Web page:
Readers’ wildlife photos

October 26, 2021 • 8:00 am

Keep those cards and letters coming in folks (just joking—these things don’t exist any more). What I really want is your good wildlife photos, ASAP.

Today’s contribution is from regular Mark Sturtevant, whose speciality is insect photos—in this case, dragonflies. His captions and IDs are indented, and you can enlarge the photos by clicking on them.

Here is another set of dragonfly pictures taken two summers ago—the first summer of Covid. When I share such pictures in certain photography forums, I like to refer to these posts as “A visit to Dragontowne”. Anyway, let’s drive on in.

First up is one of the baskettail dragonflies, (Epitheca sp.). The particular species cannot be easily ID’d from a picture. Baskettail dragonflies get their name because females will carry a mass of fertilized eggs at the end of the abdomen before depositing them in water.

Dragonflies have enough of a following that there are several websites where one can learn about the locations of different species in your area. A good one for the U.S. is Odonata Central. Here, one can view records for a given species in a state, and see a Google Map of their exact location. On several occasions Odonata Central has provided me with essential information on the locations of the more challenging species of dragonflies. An example is shown next. This is the springtime darner (Basiaeschna janata), which is a small and (to me) secretive dragonfly that flies in woodlands in the spring. The first is a female, and then a male. Once spotted, they proved to be very easy to photograph. 

Then of course there are clubtail dragonflies. I could put in a lot of clubtail pictures here since there are so many species, and as a group they are fairly easy to photograph. But here is what I think is a dusky clubtail (Phanogomphus spicatus), a common clubtail often seen along footpaths.

Next is a new species for me that was once again found with the help of Odonata Central. This is one of the “broad tail” species known as the skillet clubtail (Gomphurus ventricosus).

The same park with skillet clubtails has records of about a dozen species of clubtails (!) The next two pictures show one of the other species. This is a male and then a female rusty snaketail (Ophiogomphus rupinsulensis). It was a huge thrill for me just to see them! Dragonflies often turn their heads to check their surroundings, and here the female was looking up when I snapped the picture. 

Next up are a male and female of another new species from the skimmer family. These are spangled skimmers (Libellula cyanea). The common name refers to their brilliant white pterostigma markings.

And finally, here is a mating pair of green darner dragonflies (Anax junius). This large species migrates into my area very early in the season, and it can be one of the first dragonflies people see. I very much enjoyed attentively following this pair as they went about the important business of securing the next generation, and it gave me a chance to forget about Covid for a time.

And with that, it’s time to depart Dragontowne. But I hope to be back!  

10 thoughts on “Readers’ wildlife photos

  1. Wonderful photos! Dragonflies are endlessly fascinating to me and I love to photograph them as well. Thanks for sharing!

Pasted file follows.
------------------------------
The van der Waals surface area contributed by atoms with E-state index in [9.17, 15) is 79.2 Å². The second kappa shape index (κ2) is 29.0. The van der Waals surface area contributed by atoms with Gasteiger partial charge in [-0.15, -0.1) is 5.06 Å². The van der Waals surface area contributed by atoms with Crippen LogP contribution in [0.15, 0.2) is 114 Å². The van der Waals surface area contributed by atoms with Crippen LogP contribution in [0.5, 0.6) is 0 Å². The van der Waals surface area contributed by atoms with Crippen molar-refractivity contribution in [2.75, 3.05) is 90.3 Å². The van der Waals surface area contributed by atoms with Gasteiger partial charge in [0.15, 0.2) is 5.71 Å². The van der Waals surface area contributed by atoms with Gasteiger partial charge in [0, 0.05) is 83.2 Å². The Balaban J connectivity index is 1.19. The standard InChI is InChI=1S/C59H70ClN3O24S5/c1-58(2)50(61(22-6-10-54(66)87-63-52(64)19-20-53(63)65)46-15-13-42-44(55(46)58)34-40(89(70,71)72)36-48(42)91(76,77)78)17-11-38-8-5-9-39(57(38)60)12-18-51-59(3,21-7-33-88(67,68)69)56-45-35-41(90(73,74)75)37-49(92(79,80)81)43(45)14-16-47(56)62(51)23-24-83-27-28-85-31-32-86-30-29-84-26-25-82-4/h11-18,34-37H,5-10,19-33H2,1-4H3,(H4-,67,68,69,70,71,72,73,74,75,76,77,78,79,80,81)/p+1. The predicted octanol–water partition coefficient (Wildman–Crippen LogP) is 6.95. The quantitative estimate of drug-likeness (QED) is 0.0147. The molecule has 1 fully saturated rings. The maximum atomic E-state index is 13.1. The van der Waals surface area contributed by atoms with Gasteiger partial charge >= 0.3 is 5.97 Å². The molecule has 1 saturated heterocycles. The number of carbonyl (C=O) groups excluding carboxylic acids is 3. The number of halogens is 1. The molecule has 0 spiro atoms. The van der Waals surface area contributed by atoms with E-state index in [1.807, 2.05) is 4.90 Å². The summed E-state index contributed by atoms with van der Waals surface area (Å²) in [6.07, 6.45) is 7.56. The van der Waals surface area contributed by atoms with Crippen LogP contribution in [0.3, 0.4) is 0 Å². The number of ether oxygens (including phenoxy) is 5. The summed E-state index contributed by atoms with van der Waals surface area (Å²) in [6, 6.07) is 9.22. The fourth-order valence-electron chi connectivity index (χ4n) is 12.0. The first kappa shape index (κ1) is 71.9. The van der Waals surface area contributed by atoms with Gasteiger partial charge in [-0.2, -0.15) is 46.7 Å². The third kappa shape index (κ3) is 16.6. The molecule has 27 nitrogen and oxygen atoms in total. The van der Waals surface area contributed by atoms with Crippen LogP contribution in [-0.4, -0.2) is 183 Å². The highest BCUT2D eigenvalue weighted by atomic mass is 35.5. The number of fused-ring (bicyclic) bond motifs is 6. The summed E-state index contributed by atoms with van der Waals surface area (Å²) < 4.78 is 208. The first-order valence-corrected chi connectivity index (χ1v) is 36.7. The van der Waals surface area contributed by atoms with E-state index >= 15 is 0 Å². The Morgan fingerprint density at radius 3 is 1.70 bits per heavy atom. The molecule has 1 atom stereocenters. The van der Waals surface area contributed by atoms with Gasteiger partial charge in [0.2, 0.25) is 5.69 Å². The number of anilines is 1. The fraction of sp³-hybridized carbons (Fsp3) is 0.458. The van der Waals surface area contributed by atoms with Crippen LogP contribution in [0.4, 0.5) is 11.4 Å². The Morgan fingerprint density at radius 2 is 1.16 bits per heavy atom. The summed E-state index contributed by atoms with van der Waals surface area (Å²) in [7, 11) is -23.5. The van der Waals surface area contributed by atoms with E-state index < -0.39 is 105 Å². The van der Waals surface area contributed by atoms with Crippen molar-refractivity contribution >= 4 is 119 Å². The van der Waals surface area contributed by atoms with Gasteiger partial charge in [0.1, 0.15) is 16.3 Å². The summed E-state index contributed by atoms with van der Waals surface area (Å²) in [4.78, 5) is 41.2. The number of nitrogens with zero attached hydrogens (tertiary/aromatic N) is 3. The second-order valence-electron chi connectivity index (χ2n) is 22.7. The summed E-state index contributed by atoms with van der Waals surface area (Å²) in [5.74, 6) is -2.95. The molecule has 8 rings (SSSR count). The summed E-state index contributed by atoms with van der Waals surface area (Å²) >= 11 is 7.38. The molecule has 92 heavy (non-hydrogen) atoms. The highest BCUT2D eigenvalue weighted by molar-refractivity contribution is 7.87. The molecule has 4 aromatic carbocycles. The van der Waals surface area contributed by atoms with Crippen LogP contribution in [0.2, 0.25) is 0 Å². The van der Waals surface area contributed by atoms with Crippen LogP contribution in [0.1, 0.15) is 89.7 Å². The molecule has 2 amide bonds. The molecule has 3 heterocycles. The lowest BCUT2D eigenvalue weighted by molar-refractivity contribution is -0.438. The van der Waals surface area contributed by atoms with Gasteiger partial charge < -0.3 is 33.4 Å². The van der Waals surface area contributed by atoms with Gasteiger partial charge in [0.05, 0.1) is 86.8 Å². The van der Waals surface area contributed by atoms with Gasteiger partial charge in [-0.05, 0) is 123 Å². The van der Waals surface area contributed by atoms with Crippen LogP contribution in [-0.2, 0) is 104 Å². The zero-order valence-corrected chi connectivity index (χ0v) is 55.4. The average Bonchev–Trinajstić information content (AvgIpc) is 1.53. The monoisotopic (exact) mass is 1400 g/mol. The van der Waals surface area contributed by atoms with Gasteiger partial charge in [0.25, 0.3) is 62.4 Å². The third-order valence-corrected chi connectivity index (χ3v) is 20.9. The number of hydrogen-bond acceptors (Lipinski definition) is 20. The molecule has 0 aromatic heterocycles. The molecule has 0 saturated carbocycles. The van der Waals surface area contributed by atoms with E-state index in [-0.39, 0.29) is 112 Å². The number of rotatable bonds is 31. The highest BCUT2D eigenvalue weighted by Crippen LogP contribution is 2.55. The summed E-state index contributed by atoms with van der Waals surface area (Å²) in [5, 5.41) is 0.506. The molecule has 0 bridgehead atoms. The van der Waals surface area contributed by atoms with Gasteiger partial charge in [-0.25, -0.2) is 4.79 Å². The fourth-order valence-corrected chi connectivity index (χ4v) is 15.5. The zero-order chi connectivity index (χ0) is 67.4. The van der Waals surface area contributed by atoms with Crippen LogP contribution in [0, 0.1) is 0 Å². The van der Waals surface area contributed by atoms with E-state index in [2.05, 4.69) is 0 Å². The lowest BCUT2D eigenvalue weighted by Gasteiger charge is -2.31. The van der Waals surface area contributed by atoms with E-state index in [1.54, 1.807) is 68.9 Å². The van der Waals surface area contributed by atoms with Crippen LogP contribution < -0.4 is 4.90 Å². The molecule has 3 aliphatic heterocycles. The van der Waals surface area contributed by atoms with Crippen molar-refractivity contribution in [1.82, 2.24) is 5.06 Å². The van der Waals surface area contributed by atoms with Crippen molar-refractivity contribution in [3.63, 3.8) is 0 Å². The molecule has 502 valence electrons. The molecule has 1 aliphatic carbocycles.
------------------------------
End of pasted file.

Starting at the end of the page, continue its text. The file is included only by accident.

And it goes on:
2. Beautiful photos Mark! We love dragonflies; and, living on a pond, we get lots of them.

    Some days in summer, the entire sky seems to be filled with a single species. One day, my son and I drove several miles under a continuous ceiling of dragonflies. Fairly dilute; but easy to see, even from a car moving at 60 mph.

    1. Swarms of dragonflies are pretty mesmerizing, since individuals rapidly shift from trolling for insects to clashing with each other. There are certain species that swarm, but what those are will vary from area to area. Mine are green darners and prince baskettails especially.

  3. Great trip to Dragontowne—I love these creatures. I keep telling myself I will learn to ID the ones in the area, but so far I can only distinguish a few of the largest ones.

  4. These are exceptional. Last weekend I watched the newest and first installment of Dune (I liked) and they did a wonderful job creating the “Ornithopters”- flying craft that look and fly like dragonflies…well, sort of.

  5. Greetings Mark,
    How do you determine gender in the Springtime Darner?
    Any recommendation for a West Coast field guide?
    Lovely photos.
    Thanks,
    J

    1. The only comprehensive field guide to all the dragonflies and damselflies of North America is the two volume set by Dennis Paulson. For the west you would want https://press.princeton.edu/books/paperback/9780691122816/dragonflies-and-damselflies-of-the-west.
      There is a companion volume for the east. Both are also available as ebooks, which have the advantage of allowing you to enlarge the photos. These two books have been my main source of information on dragonfly identification. While emphasizing field marks that allow you to identify dragonflies by sight, the books also contain diagrams of finer features that need to be examined in hand under magnification to separate species that are all but identical. There are also many good regional guides that are available and help you narrow down the species in your area.

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